Of Nigerian media and constraining laws


In this analysis, respected silk and human rights activist, Mr Femi Falana (SAN) argues that though the 1999 Constitution empowers the media to hold all levels of government accountable to the public, a litany of extant anti-media statutes not only constrain the media to discharge its constitutional roles but also the bourgeois class who are owners of the media outfits in Nigeria.

It is always difficult to talk of rule of law in Nigeria. While senior public officers continue to give the impression that the country is operated under the rule of law, their actions and utterances suggest otherwise. It is so worrisome that provisions of the Constitution are conveniently sacrificed for political expediency or self-aggrandisement of highly placed public officers.

In the process, the country is reduced to a banana republic where the rule of law is substituted for the rule of the rulers. Recent developments in the country call for a review of the understanding of the concept of the rule of law by public officers at all levels of the State. In this presentation, we shall examine the concept of the rule of law and review some actions and pronouncements of public officers which have made a mockery of the rule of law and thereby expose the country to ridicule before the comity of nations.

The rule of law: The rule of law or the principle that refers especially to government under law is the cornerstone of bourgeois constitutional democracy. It ensures that the state, or a set of institutions that possesses the means of legitimate coercion, exercised over a defined territory and its population, exercises its power in a reasonable and not an arbitrary fashion. Proper checks and balances are in place to minimize the opportunities for the abuse of state power. However, given the centrality of the powers of legitimate coercion in its definition, a state can intervene effectively in all aspects of the life of every citizen within its boundaries.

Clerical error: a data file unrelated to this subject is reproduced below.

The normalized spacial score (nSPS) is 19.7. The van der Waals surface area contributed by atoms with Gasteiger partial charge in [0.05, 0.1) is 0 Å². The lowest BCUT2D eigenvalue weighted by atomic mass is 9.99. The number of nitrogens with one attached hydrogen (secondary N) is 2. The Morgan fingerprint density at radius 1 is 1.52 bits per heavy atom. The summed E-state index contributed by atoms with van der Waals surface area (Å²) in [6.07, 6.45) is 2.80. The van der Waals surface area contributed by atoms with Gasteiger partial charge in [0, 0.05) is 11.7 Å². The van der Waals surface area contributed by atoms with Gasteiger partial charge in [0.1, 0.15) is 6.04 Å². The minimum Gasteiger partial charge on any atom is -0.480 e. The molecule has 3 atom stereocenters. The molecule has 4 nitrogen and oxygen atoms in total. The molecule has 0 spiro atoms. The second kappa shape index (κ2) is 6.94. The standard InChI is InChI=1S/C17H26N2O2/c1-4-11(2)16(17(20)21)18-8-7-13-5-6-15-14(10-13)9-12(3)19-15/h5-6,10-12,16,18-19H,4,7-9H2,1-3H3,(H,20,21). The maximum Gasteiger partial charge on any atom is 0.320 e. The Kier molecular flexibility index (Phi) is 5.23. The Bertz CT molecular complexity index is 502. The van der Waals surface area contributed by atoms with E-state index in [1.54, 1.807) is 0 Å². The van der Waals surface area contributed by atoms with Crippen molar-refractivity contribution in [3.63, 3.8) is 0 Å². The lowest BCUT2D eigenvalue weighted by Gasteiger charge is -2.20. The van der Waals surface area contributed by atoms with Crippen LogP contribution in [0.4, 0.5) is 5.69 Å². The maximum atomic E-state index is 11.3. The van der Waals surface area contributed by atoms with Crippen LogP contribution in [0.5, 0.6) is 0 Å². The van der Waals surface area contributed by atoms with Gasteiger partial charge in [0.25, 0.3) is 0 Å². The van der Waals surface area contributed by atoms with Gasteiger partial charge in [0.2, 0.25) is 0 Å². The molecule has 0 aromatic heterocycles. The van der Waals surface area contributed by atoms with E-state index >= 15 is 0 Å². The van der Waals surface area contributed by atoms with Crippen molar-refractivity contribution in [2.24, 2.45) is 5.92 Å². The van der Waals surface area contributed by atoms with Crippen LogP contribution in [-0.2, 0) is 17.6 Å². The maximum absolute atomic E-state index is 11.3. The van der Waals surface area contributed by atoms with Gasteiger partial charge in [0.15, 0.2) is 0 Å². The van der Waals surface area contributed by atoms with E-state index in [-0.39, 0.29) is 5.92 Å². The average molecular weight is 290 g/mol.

This means also that people in government, and particularly those in the executive arm, can abuse their powers and positions to promote their own interests or those of their friends and allies at the expense of public interest, through arbitrary acts and corruption, or through inconsistent application of laws. For instance, the anti-corruption campaign of the Buhari administration has been discredited through the selective prosecution of corrupt elements in the society. Worse still, corrupt members of the executive are currently using the police and anti-graft agencies to settle scores with corrupt opposition figures. It thus seems that politicians and associates of those close to the seat of power in Abuja are protected, despite strong evidence of corruption and money laundering against them. Such abuse of the rule of law is subversive of law and order in a democratic society.

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Given these types of examples on the part of the leadership, and the poor working conditions of most government workers, it is not surprising that government workers lower down the ranks have turned to “petty corruption”, often simply to survive. The net impact of this systemic corruption is a serious erosion of the rule of law, by a government that is supposedly committed to good governance, transparency, accountability and anti-corruption.

Duty of the media to promote public accountability: In order to promote public accountability in Nigeria, the Constitution has imposed a duty on the press, radio, television and other agencies of the mass media to uphold the fundamental objectives contained in Chapter Two of the Constitution and uphold the responsibility and accountability of the Government to the people(section 22 of the Constitution). To underscore the significance of the fundamental objectives, the programme as well as the aims and objectives of a political party shall conform with the provisions of Chapter II of the Constitution. But what are the fundamental objectives?